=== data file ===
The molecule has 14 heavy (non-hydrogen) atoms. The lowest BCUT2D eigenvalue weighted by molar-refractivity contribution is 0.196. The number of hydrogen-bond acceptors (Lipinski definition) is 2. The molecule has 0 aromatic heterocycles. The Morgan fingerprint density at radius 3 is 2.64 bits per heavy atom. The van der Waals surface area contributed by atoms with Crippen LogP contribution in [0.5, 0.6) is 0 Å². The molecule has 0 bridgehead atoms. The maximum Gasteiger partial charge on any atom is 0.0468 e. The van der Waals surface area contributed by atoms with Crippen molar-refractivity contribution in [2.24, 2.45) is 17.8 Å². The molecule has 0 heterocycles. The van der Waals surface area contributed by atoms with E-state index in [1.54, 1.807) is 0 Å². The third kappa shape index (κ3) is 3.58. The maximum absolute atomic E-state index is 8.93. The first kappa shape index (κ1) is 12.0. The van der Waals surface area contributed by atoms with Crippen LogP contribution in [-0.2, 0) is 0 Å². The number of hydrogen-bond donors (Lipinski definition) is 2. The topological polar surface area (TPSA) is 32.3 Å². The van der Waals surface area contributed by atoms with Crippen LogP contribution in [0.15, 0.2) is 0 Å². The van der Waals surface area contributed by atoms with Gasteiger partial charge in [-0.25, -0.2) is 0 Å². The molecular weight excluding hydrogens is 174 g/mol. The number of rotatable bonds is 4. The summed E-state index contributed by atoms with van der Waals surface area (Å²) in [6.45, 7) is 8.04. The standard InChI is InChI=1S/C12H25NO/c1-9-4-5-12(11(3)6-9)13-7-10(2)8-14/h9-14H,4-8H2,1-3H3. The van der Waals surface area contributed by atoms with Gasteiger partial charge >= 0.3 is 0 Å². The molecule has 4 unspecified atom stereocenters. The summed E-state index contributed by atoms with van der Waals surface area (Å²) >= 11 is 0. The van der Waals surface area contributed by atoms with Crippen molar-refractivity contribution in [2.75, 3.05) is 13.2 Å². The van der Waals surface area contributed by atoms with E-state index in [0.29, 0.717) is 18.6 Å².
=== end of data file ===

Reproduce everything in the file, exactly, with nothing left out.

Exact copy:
The molecule has 14 heavy (non-hydrogen) atoms. The lowest BCUT2D eigenvalue weighted by molar-refractivity contribution is 0.196. The number of hydrogen-bond acceptors (Lipinski definition) is 2. The molecule has 0 aromatic heterocycles. The Morgan fingerprint density at radius 3 is 2.64 bits per heavy atom. The van der Waals surface area contributed by atoms with Crippen LogP contribution in [0.5, 0.6) is 0 Å². The molecule has 0 bridgehead atoms. The maximum Gasteiger partial charge on any atom is 0.0468 e. The van der Waals surface area contributed by atoms with Crippen molar-refractivity contribution in [2.24, 2.45) is 17.8 Å². The molecule has 0 heterocycles. The van der Waals surface area contributed by atoms with E-state index in [1.54, 1.807) is 0 Å². The third kappa shape index (κ3) is 3.58. The maximum absolute atomic E-state index is 8.93. The first kappa shape index (κ1) is 12.0. The van der Waals surface area contributed by atoms with Crippen LogP contribution in [-0.2, 0) is 0 Å². The number of hydrogen-bond donors (Lipinski definition) is 2. The topological polar surface area (TPSA) is 32.3 Å². The van der Waals surface area contributed by atoms with Crippen LogP contribution in [0.15, 0.2) is 0 Å². The van der Waals surface area contributed by atoms with Gasteiger partial charge in [-0.25, -0.2) is 0 Å². The molecular weight excluding hydrogens is 174 g/mol. The number of rotatable bonds is 4. The summed E-state index contributed by atoms with van der Waals surface area (Å²) in [6.45, 7) is 8.04. The standard InChI is InChI=1S/C12H25NO/c1-9-4-5-12(11(3)6-9)13-7-10(2)8-14/h9-14H,4-8H2,1-3H3. The van der Waals surface area contributed by atoms with Gasteiger partial charge >= 0.3 is 0 Å². The molecule has 4 unspecified atom stereocenters. The summed E-state index contributed by atoms with van der Waals surface area (Å²) >= 11 is 0. The van der Waals surface area contributed by atoms with Crippen molar-refractivity contribution in [2.75, 3.05) is 13.2 Å². The van der Waals surface area contributed by atoms with E-state index in [0.29, 0.717) is 18.6 Å².